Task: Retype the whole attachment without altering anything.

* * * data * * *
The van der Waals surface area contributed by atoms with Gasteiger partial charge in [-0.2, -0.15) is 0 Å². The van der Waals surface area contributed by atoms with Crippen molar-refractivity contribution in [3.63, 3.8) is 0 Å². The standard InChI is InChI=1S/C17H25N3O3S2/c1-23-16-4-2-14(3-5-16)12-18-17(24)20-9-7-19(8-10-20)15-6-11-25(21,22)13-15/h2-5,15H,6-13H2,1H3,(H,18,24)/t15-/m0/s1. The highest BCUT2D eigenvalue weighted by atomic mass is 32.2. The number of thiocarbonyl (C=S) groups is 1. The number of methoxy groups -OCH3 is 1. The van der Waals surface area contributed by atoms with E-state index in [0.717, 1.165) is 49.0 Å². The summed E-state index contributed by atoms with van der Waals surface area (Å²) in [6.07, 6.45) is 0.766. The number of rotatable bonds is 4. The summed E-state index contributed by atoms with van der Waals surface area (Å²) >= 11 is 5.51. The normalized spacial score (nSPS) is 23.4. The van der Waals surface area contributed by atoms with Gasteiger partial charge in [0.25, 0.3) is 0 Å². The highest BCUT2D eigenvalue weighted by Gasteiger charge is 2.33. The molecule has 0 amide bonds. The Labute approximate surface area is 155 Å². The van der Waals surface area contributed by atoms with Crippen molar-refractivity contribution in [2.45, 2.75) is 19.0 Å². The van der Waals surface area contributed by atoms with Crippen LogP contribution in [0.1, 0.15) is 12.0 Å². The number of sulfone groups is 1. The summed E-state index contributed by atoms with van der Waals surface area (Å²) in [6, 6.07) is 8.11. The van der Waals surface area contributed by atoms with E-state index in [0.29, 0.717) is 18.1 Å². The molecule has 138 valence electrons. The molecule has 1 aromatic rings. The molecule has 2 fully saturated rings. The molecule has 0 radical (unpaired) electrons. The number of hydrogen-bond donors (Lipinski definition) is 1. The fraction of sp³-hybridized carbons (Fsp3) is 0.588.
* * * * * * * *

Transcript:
The van der Waals surface area contributed by atoms with Gasteiger partial charge in [-0.2, -0.15) is 0 Å². The van der Waals surface area contributed by atoms with Crippen molar-refractivity contribution in [3.63, 3.8) is 0 Å². The standard InChI is InChI=1S/C17H25N3O3S2/c1-23-16-4-2-14(3-5-16)12-18-17(24)20-9-7-19(8-10-20)15-6-11-25(21,22)13-15/h2-5,15H,6-13H2,1H3,(H,18,24)/t15-/m0/s1. The highest BCUT2D eigenvalue weighted by atomic mass is 32.2. The number of thiocarbonyl (C=S) groups is 1. The number of methoxy groups -OCH3 is 1. The van der Waals surface area contributed by atoms with E-state index in [0.717, 1.165) is 49.0 Å². The summed E-state index contributed by atoms with van der Waals surface area (Å²) in [6.07, 6.45) is 0.766. The number of rotatable bonds is 4. The summed E-state index contributed by atoms with van der Waals surface area (Å²) >= 11 is 5.51. The normalized spacial score (nSPS) is 23.4. The van der Waals surface area contributed by atoms with Gasteiger partial charge in [0.25, 0.3) is 0 Å². The highest BCUT2D eigenvalue weighted by Gasteiger charge is 2.33. The molecule has 0 amide bonds. The Labute approximate surface area is 155 Å². The van der Waals surface area contributed by atoms with Crippen molar-refractivity contribution in [2.45, 2.75) is 19.0 Å². The van der Waals surface area contributed by atoms with Crippen LogP contribution in [0.1, 0.15) is 12.0 Å². The number of sulfone groups is 1. The summed E-state index contributed by atoms with van der Waals surface area (Å²) in [6, 6.07) is 8.11. The van der Waals surface area contributed by atoms with E-state index in [0.29, 0.717) is 18.1 Å². The molecule has 138 valence electrons. The molecule has 1 aromatic rings. The molecule has 2 fully saturated rings. The molecule has 0 radical (unpaired) electrons. The number of hydrogen-bond donors (Lipinski definition) is 1. The fraction of sp³-hybridized carbons (Fsp3) is 0.588.